On to the CFL gridiron

Andrew Lue and Scott Macdonell signed after rookie camps

Andrew Lue signed with the CFL’s Montreal Alouettes this season.
Andrew Lue signed with the CFL’s Montreal Alouettes this season.

Of the four Gaels selected in May’s CFL’s draft, two have found steady homes on professional rosters.

Defensive back Andrew Lue, the 10th overall pick, signed a three-year deal with the Montreal Alouettes in late May, while the Ottawa RedBlacks locked up receiver Scott Macdonell for two years.

Fellow draft pick Matt Webster was initially released by the Saskatchewan Roughriders, but was signed to their practice squad last week.

Though young players lack the luxury of an extended contract, Macdonell is confident he’ll be staying in the CFL for the near future.

“I’ll be in Ottawa as long as I continue performing,” he said.

Now four games into his pro career, Macdonell is practicing with Ottawa’s special teams unit and their scout team, a group that emulates the opposition’s offence to prepare the RedBlacks’ starting defenders for their upcoming game.

“The harder we make it for those guys,” Macdonell said, “the easier it is on Saturday.”

In 2013, his third collegiate season with the Gaels, Macdonell tallied 39 receptions for 449 yards and four touchdowns.

His breakout performance was strong enough to catapult him up the draft order. The receiver was snapped up by Ottawa at 13th overall, despite not making an appearance on the CFL’s pre-draft prospect rankings.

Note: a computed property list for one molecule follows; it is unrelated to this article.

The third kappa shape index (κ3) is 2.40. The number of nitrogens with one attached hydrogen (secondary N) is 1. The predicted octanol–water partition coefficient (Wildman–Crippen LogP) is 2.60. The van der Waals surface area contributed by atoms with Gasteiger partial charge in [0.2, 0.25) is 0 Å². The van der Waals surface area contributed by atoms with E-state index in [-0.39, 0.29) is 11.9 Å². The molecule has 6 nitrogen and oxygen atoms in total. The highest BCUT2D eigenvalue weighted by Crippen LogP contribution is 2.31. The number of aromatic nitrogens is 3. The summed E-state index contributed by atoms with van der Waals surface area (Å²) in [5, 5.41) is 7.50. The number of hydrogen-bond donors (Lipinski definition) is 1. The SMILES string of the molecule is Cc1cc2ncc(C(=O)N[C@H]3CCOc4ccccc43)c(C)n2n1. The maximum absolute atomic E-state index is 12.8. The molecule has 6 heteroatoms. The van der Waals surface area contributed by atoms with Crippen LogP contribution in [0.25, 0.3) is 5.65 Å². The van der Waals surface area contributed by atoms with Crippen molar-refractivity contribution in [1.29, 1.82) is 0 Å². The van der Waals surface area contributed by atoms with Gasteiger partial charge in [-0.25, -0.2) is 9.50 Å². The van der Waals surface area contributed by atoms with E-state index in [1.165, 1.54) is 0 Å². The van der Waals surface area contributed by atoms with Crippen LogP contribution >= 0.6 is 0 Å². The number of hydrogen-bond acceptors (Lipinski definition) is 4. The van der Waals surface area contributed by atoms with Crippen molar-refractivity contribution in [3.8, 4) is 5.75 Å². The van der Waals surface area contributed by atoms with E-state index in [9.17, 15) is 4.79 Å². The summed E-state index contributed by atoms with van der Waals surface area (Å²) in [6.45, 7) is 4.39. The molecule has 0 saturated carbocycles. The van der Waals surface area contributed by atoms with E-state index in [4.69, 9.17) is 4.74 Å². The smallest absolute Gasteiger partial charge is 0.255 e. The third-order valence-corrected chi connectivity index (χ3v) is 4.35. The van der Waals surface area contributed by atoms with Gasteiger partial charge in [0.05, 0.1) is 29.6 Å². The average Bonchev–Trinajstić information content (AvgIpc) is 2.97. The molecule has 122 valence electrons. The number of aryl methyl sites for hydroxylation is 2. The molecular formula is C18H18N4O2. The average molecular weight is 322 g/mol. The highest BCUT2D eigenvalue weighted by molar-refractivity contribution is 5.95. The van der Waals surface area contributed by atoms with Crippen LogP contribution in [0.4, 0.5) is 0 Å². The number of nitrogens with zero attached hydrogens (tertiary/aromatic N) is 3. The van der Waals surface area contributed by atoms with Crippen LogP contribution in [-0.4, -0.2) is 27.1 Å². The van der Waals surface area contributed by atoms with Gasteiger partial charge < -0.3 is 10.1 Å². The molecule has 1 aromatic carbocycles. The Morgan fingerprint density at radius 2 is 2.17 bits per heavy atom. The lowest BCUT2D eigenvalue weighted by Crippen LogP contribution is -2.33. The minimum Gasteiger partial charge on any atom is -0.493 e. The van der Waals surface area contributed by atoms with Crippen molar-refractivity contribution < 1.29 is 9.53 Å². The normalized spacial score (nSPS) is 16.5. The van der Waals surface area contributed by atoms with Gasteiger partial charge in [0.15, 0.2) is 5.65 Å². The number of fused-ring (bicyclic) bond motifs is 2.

Following his selection, Macdonell remained in Kingston until late May, working out with former teammates Derek Wiggan and Alex Carroll. Three days of rookie camp preceded the RedBlacks’ full training camp.

Moving up to the professional level means Macdonell has gone from big dog on campus to unproven rookie.

“I like the dynamic I’m in now,” he said. “I feel like I’ve got a lot to learn and I don’t mind paying my dues.”

Part of those dues is extra work and preparation. For Macdonell, this means running routes and catching balls after practice, as well as working on fitness plans drawn up by RedBlacks staff.

The receiver stressed that he didn’t get to this point by exerting the minimum energy required. This way, he’ll be ready when his coaches call on him.

“Whenever I get my opportunity,” he said, “I’m going to seize it.”

Lue is the other Gael who’s already seized his pro football shot. The defensive back has registered five special teams tackles through four games with the Alouettes, second-highest on the squad.

“I tried to soak in the moment as much as I could,” he said.

Once the roses were adequately sniffed, Lue said he trained his gaze on the task in front of him.

“Any time I get on the field I want to give it my all,” he said. “Show I belong here.”

Last season, Lue contributed 23 tackles, two interceptions and three pass breakups for the Gaels. He’s currently playing on all of Montreal’s special teams units and backing up the Alouettes’ starting cornerbacks.

“Special teams is my contribution right now,” he said. “But defence is definitely on my mind. I study it all the time.”

With his college accolades behind him, Lue said Montreal’s training camp demanded his highest level of performance.

“[It was] such a long, gruelling process just to get to the season,” he said, adding that he was surprised by the pro game’s quicker tempo. “It seemed daunting the first day.”

Now that he’s left Queen’s, Lue’s found his focus on football is far less complicated.

“It’s a different lifestyle,” he said, “not having to run to class before or after practice.”

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